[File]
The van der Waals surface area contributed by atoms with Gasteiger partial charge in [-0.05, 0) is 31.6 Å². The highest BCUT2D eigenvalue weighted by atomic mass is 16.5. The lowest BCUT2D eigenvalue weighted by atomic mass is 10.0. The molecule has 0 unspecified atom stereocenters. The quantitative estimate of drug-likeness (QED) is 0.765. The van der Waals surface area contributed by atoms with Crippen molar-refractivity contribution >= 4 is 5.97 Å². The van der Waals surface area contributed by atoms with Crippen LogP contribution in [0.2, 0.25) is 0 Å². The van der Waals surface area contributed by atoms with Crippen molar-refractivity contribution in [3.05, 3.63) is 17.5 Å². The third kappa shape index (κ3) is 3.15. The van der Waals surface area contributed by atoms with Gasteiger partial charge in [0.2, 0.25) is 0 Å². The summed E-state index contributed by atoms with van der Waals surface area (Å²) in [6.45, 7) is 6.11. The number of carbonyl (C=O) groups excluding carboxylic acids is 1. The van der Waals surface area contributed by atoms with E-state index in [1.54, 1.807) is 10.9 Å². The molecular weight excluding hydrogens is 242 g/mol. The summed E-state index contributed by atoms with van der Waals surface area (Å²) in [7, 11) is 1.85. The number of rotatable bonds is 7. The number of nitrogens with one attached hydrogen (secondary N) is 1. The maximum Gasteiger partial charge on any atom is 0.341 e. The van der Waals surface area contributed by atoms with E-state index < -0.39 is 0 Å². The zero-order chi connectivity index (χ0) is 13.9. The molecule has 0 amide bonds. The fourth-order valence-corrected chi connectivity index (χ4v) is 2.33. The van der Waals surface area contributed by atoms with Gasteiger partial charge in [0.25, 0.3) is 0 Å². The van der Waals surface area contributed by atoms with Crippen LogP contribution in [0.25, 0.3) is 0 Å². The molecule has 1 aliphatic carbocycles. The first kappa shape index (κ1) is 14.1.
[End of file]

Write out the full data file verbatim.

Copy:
The van der Waals surface area contributed by atoms with Gasteiger partial charge in [-0.05, 0) is 31.6 Å². The highest BCUT2D eigenvalue weighted by atomic mass is 16.5. The lowest BCUT2D eigenvalue weighted by atomic mass is 10.0. The molecule has 0 unspecified atom stereocenters. The quantitative estimate of drug-likeness (QED) is 0.765. The van der Waals surface area contributed by atoms with Crippen molar-refractivity contribution >= 4 is 5.97 Å². The van der Waals surface area contributed by atoms with Crippen LogP contribution in [0.2, 0.25) is 0 Å². The van der Waals surface area contributed by atoms with Crippen molar-refractivity contribution in [3.05, 3.63) is 17.5 Å². The third kappa shape index (κ3) is 3.15. The van der Waals surface area contributed by atoms with Gasteiger partial charge in [0.2, 0.25) is 0 Å². The summed E-state index contributed by atoms with van der Waals surface area (Å²) in [6.45, 7) is 6.11. The number of carbonyl (C=O) groups excluding carboxylic acids is 1. The van der Waals surface area contributed by atoms with E-state index in [1.54, 1.807) is 10.9 Å². The molecular weight excluding hydrogens is 242 g/mol. The summed E-state index contributed by atoms with van der Waals surface area (Å²) in [7, 11) is 1.85. The number of rotatable bonds is 7. The number of nitrogens with one attached hydrogen (secondary N) is 1. The maximum Gasteiger partial charge on any atom is 0.341 e. The van der Waals surface area contributed by atoms with E-state index < -0.39 is 0 Å². The zero-order chi connectivity index (χ0) is 13.9. The molecule has 0 amide bonds. The fourth-order valence-corrected chi connectivity index (χ4v) is 2.33. The van der Waals surface area contributed by atoms with Gasteiger partial charge in [0.25, 0.3) is 0 Å². The van der Waals surface area contributed by atoms with Crippen LogP contribution in [0.25, 0.3) is 0 Å². The molecule has 1 aliphatic carbocycles. The first kappa shape index (κ1) is 14.1.